Centuries ago, most commerce and production was organized around individuals and small groups. Since then, we’ve seen enormous innovation in business forms and structures. Today, such forms are much larger and more complex, and they do most everything of importance in our world.
It is true that while a government might have a monopoly locally, there is still competition between governments. A problem there is that such competition is a slow process - leaving the door open for governments to enslave and exploit their citizens in the mean time. To avoid going off the rails at the hands of a greedy dictator, many countries have within-government competition - with rival political parties. Part of the idea is to limit the scale and duration of the monopoly power of the government - and so avoid negative evolutionary trajectories and bloody revolutions. As Robin notes, many people hate the idea of a monopolist ruling party exploiting them as much as possible in order to to enrich themselves. If the hatred of the population is too high, then there's a revolution and a new political system is installed.
He was saying customers can move around.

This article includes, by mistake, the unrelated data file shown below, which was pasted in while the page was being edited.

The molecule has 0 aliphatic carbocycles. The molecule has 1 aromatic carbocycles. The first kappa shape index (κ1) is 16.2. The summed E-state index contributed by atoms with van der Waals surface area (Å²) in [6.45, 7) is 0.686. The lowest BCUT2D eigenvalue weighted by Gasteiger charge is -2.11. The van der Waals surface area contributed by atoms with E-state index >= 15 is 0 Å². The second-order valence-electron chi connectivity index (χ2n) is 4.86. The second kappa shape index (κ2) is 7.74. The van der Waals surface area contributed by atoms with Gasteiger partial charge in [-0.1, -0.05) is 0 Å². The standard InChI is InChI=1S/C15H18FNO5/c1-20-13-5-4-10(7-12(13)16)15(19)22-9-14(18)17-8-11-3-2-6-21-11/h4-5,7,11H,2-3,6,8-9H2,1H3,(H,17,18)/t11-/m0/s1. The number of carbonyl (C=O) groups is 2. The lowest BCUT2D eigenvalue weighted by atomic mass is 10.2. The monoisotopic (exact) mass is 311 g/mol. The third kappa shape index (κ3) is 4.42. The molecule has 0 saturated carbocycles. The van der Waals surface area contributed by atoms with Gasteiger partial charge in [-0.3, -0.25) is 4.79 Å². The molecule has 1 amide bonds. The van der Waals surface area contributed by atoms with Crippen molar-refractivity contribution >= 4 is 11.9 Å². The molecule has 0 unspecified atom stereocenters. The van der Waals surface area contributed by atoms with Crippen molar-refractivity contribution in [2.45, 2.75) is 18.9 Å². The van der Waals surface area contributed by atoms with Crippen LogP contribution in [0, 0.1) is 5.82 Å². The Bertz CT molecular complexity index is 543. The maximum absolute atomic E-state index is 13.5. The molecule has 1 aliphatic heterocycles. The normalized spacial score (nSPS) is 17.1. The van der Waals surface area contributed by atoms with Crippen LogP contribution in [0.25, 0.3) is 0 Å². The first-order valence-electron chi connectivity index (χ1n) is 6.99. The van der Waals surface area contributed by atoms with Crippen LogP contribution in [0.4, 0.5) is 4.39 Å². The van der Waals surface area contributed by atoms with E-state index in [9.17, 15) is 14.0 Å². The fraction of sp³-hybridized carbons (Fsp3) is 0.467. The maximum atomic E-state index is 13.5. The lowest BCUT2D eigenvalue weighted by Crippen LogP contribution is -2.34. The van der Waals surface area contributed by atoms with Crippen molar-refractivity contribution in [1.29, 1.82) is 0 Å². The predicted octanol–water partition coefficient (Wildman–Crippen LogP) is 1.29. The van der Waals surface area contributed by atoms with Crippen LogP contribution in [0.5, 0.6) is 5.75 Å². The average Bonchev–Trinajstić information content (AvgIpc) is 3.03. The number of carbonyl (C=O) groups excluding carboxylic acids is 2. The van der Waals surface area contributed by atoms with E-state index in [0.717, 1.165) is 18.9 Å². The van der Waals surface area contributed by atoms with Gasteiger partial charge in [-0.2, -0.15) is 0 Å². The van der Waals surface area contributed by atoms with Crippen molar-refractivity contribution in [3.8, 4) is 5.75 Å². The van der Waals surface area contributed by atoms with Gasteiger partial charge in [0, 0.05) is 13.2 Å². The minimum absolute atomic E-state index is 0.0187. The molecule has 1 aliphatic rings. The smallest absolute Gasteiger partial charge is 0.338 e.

As outlined in an old comment I made, you do it by requiring gov officials to be invested into an asset class (Stateshares) sufficiently enough for an official to care more about that asset class rather than accruing other capital like income, bribes, laziness (rent-seeking), etc.
You can search for Contingentative Capitocracy for more details.
I like the idea, and the low but realistic taxes & regulations, even the push for hiring Hondurans on the island - but WHO are the people making decisions? How are they paid? What is the business/ gov't plan? What do we get for (not so easy to find cost of) $130?It's true that folk don't like the idea of a for-profit gov't with a monopoly on force - so one aspect should be what is the explicit social.Where are links to some of the "bad press"?Are you, Robin, doing any business there (like publishing an e-book or anything)? Lots of us are interested.
"Businesses can take over the role of government" is typical ancap propaganda, not obviously confirmed by deeper analysis.
Your last paragraph gets to the point. Since private companies are likely to fail at the same time in the same way, governments can provide a backstop and bail them out.
GDP per capita growth in India under the EIC was very poor. Its rule finally ended with a revolt.
That doesn't seem like a great analogy. A business can uproot itself and move downtown if it finds a better location there. However, a government can't go and occupy western China if it thinks it would do better there. The difference could be described in terms of governments having more geographic inertia. Governments can't easily move around. All the other territories are already occupied. Attempting to move to another location is generally viewed as a hostile military act and opposed by international law.
Most firms who have a physical location have "monopoly" property rights over that location. Even so, they compete with other locations. Same would be true of for-profit nations.